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Posted by on October 27, 2011 in Uncategorized


Questions & Answers


The true meaning behind the answer.


Have you noticed how often people say to someone who asked a question, "That's a good question"? Well…fairly often not true.


Of course, many questions are good questions, but the response usually means that the responder doesn't know…doesn't have a good answer — or any answer at all…totally stumped. 


"Good question" often has nothing to do with the quality of the question. It seems to be more about the ability to craft an answer.

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Posted by on October 27, 2011 in Uncategorized


routine, regime, and regimen


Frequently confused!


It's a puzzlement to me why "regime" and "regimen" are confused.


"Regime" is what just happened in Libya…a revolution overthrowing the Qaddafi regime…an authoritarian government. Regime change.


"Regimen" is a disciplined procedure — a routine — like a training schedule to prepare for an athletic event; the careful preparations made for medical surgery; or the procedure that precedes a duel.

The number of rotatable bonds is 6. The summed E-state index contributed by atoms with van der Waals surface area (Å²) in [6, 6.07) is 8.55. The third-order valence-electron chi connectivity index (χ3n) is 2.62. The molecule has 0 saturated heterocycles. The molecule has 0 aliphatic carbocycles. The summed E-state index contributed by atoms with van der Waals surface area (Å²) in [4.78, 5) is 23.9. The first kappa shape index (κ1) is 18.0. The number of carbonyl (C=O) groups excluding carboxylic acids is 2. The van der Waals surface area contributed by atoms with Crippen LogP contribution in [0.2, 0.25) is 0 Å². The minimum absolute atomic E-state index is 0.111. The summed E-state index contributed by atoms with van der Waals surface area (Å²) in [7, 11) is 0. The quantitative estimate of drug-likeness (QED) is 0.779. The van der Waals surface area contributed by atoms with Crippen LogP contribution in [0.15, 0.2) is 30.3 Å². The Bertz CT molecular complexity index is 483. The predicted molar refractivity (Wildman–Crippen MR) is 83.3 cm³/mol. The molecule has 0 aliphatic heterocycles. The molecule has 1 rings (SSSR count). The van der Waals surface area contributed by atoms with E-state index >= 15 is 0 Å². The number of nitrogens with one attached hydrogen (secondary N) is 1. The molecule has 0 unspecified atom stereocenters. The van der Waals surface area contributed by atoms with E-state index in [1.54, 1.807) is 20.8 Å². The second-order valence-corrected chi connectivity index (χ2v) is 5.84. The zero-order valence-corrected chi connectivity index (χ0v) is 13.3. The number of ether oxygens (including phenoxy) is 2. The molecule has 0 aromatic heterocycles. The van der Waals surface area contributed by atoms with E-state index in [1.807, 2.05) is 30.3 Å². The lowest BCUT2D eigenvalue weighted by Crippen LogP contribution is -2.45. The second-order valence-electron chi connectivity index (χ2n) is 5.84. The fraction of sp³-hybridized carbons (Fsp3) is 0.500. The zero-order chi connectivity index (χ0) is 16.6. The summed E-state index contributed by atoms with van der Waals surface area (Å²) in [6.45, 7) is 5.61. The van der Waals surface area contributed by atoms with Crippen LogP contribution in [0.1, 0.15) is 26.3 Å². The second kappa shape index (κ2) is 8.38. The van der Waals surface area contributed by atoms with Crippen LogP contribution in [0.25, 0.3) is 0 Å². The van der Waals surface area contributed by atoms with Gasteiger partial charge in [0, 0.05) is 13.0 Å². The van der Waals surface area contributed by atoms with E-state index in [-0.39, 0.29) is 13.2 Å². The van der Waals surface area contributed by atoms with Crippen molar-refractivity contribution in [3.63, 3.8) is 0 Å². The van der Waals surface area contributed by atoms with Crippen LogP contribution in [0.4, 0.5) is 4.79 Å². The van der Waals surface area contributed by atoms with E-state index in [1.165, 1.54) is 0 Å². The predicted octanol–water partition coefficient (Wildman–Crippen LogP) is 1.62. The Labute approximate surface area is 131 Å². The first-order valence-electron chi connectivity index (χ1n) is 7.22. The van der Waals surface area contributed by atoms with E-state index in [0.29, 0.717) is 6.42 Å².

There was certainly some semblance of a regimen making it possible to overthrow the Qaddafi regime.


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Posted by on October 26, 2011 in Uncategorized


Worst Website Names


What were they thinking?!


My #1 Russian friend alerted me to these terrible website names:  (Who Represents)  (Experts Exchange)  (Pen Island)  (Therapist Finder)  (Mole Station Nursery)  (Speed of Art)  (Cummings Methodist Church)


OMG…what were they thinking?!

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Posted by on October 25, 2011 in Uncategorized




A common comment, but rarely true.


Every day we hear someone say, "that's interesting" — or we say it ourselves. But it's rarely true.


Something that's truly interesting is probably ponderable or worthy of some thought; so the quick comment about something is just a kiss-off…a reflection of not knowing what else to say.


Simple curiosity about something probably doesn't qualify it as interesting. But "that's interesting" tends to get us out of an awkward conversation.


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Posted by on October 24, 2011 in Uncategorized